By Dru Peers
The following extract is taken from Dru’s new book The Path to Celtic Buddhism: The True Story of Initiation into the Forgotten Wisdom of our Celtic Ancestors.
Dru was a Trappist Monk for 21 years but left the Order in 2011 to travel to Anadhaire Buddhist Center in Vermont. Anadhaire is also home to Rev. John Perks. Perks was for seven years the Close personal assistant to Chögyam Trungpa, and was inspired by him to establish a new Buddhist lineage, called Celtic Buddhism. This form of Buddhism seeks to free itself from eastern cultural trappings so as to express itself in the culture of our early European ancestors, still very much with us in the land and our sense of identity today…
Perhaps having become a little too sane, I left the Cistercian Order and headed to Anadaire Celtic Buddhist Centre in Vermont in the U.S.A. where I practiced deity yoga under the guidance of the Venerable Yeshe Perks. This brought new awareness of my inner wealth through the transforming power of visualization. It was a time of recovery and grieving after a long monastic stint.
Almost every day I would bathe naked in the river at the bottom of the garden and dry off in the sunshine on the massive boulders. The sound of the river was like music in my ears. The mossy river rocks felt as smooth as the inside of a woman’s thighs, while the fine air, trees, and bird-call all combined to invite me fully back into my body again.
Everything was communicating.
One morning, a particularly personal message arrived. On the way to Anadaire, I had spent time with family in Ireland. The welcome was cooler, maybe due to my new status as a layman. I tried to visit an ailing auntie but as I was recovering from shingles, my cousins barred me from visiting. She was a favourite aunt of mine, a large sweet-natured woman who was very fond of me. Feeling disappointed and frustrated, I continued my journey and crossed the Atlantic to America.
At Anadaire the news came through that my aunt had died. I went down to the river. Before diving in, I noticed a pale green luna moth (Actias luna) flapping about by the opposite bank. These are one of the largest moths in North America, pale green in colour. It flew off down the river but after a couple of minutes came back again. I stood up to greet it and had to duck when it came straight at me. It circled around again, and then… I knew. I put out my arm the moth came to sit on it, trilling and drumming it fern-like antennae while I told my aunt how much I loved her.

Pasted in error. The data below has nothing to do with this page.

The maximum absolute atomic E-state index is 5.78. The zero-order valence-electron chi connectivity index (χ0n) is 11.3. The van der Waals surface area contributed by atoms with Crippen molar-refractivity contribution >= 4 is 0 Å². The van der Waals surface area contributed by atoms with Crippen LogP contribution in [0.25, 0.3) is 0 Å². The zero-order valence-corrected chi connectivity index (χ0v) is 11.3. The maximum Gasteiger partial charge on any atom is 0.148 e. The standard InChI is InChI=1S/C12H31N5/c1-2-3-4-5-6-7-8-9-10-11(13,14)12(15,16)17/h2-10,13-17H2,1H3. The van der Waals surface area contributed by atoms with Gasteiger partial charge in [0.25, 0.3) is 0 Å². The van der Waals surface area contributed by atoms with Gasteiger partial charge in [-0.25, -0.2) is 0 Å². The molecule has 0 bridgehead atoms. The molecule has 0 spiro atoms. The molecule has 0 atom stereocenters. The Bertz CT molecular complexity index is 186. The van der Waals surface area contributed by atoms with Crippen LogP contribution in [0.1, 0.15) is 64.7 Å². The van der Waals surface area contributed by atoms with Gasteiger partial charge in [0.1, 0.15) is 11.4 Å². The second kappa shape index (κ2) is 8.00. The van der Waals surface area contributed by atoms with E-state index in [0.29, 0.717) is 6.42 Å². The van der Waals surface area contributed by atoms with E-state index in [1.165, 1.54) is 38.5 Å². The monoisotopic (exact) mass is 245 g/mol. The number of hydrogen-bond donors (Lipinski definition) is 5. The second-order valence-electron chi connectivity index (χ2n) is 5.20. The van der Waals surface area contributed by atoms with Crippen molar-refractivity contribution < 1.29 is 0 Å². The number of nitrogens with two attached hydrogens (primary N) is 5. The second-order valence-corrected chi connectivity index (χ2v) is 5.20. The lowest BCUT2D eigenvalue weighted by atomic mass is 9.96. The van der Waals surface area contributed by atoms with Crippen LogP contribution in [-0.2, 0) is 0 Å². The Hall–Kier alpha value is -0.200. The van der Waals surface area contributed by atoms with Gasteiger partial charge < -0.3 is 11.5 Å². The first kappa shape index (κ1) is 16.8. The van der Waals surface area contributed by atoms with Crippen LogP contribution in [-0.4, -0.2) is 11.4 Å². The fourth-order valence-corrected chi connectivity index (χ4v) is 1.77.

About two weeks later I found a book on Celtic myths and legends in a local bookshop.
Tears flowed down my cheeks when a couple of weeks later I picked up a book in the local bookstore in Bellows Falls. There it was in black and white: the Welsh believed a departed soul would sometimes return to say goodbye to a loved one, in the form of a moth.
On completion of 100,000 mantras, Chogyam Trungpa’s boots were placed on my head in a surprise ordination ritual one August evening in 2011, and from a selection of gifts offered to me I chose a small agate wheel to wear as a pendant: a symbol of the dharma but also of Tuireann, the wheel god, though I was unaware of it then.
It happened to be the anniversary of my monastic profession and the same night brought a dream in which was said, “He’ll need protection, we’d better go with him.” In the dream I found myself standing before a giant figure seated on a stone throne. He was looking about as if keeping watch. “If you are the Thunder God,” I shouted up at him, “you can come with me!”
A day later, a violent storm felled two trees in the garden. Then hurricane ‘Irene’ hit Vermont. Floodwater gushed down the hillside towards the centre but split into two separate channels flowing to the left and right of the building. The neighbours living above us came down to see if we had been washed away, but no damage was done to the house. After a week the power came back on, just in time for a last meal with the community before the departure back to Europe.”
Editor: John Pendall